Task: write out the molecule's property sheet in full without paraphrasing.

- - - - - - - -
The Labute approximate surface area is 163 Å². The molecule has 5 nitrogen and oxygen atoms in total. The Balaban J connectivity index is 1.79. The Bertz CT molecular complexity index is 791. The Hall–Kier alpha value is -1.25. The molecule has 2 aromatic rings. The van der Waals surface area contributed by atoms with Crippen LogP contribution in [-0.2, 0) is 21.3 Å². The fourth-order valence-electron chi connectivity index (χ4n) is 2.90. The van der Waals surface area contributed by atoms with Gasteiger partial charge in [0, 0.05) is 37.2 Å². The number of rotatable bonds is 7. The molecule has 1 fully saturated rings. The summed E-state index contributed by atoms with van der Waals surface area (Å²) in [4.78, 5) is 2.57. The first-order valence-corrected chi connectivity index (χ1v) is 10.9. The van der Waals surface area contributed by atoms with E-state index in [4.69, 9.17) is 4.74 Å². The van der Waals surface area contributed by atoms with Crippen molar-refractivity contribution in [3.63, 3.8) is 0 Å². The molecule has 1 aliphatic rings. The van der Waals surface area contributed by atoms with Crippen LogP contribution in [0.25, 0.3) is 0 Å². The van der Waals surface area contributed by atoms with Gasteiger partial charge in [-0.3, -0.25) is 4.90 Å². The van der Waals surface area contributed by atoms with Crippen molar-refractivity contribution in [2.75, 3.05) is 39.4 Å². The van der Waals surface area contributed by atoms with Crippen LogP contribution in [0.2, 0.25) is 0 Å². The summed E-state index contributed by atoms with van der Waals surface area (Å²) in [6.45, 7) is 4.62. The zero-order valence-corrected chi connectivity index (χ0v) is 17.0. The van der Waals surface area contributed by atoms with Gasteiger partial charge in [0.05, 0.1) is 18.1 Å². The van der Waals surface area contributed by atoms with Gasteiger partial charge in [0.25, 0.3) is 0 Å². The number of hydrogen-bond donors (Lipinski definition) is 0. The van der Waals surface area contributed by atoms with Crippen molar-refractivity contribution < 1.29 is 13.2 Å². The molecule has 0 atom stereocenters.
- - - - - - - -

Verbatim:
The Labute approximate surface area is 163 Å². The molecule has 5 nitrogen and oxygen atoms in total. The Balaban J connectivity index is 1.79. The Bertz CT molecular complexity index is 791. The Hall–Kier alpha value is -1.25. The molecule has 2 aromatic rings. The van der Waals surface area contributed by atoms with Crippen LogP contribution in [-0.2, 0) is 21.3 Å². The fourth-order valence-electron chi connectivity index (χ4n) is 2.90. The van der Waals surface area contributed by atoms with Gasteiger partial charge in [0, 0.05) is 37.2 Å². The number of rotatable bonds is 7. The molecule has 1 fully saturated rings. The summed E-state index contributed by atoms with van der Waals surface area (Å²) in [4.78, 5) is 2.57. The first-order valence-corrected chi connectivity index (χ1v) is 10.9. The van der Waals surface area contributed by atoms with E-state index in [4.69, 9.17) is 4.74 Å². The van der Waals surface area contributed by atoms with Crippen molar-refractivity contribution in [3.63, 3.8) is 0 Å². The molecule has 1 aliphatic rings. The van der Waals surface area contributed by atoms with Crippen LogP contribution in [0.25, 0.3) is 0 Å². The van der Waals surface area contributed by atoms with Gasteiger partial charge in [-0.3, -0.25) is 4.90 Å². The van der Waals surface area contributed by atoms with Crippen molar-refractivity contribution in [2.75, 3.05) is 39.4 Å². The van der Waals surface area contributed by atoms with Crippen LogP contribution in [0.2, 0.25) is 0 Å². The summed E-state index contributed by atoms with van der Waals surface area (Å²) in [6.45, 7) is 4.62. The zero-order valence-corrected chi connectivity index (χ0v) is 17.0. The van der Waals surface area contributed by atoms with Gasteiger partial charge in [0.05, 0.1) is 18.1 Å². The van der Waals surface area contributed by atoms with Gasteiger partial charge in [0.25, 0.3) is 0 Å². The number of hydrogen-bond donors (Lipinski definition) is 0. The van der Waals surface area contributed by atoms with Crippen molar-refractivity contribution < 1.29 is 13.2 Å². The molecule has 0 atom stereocenters.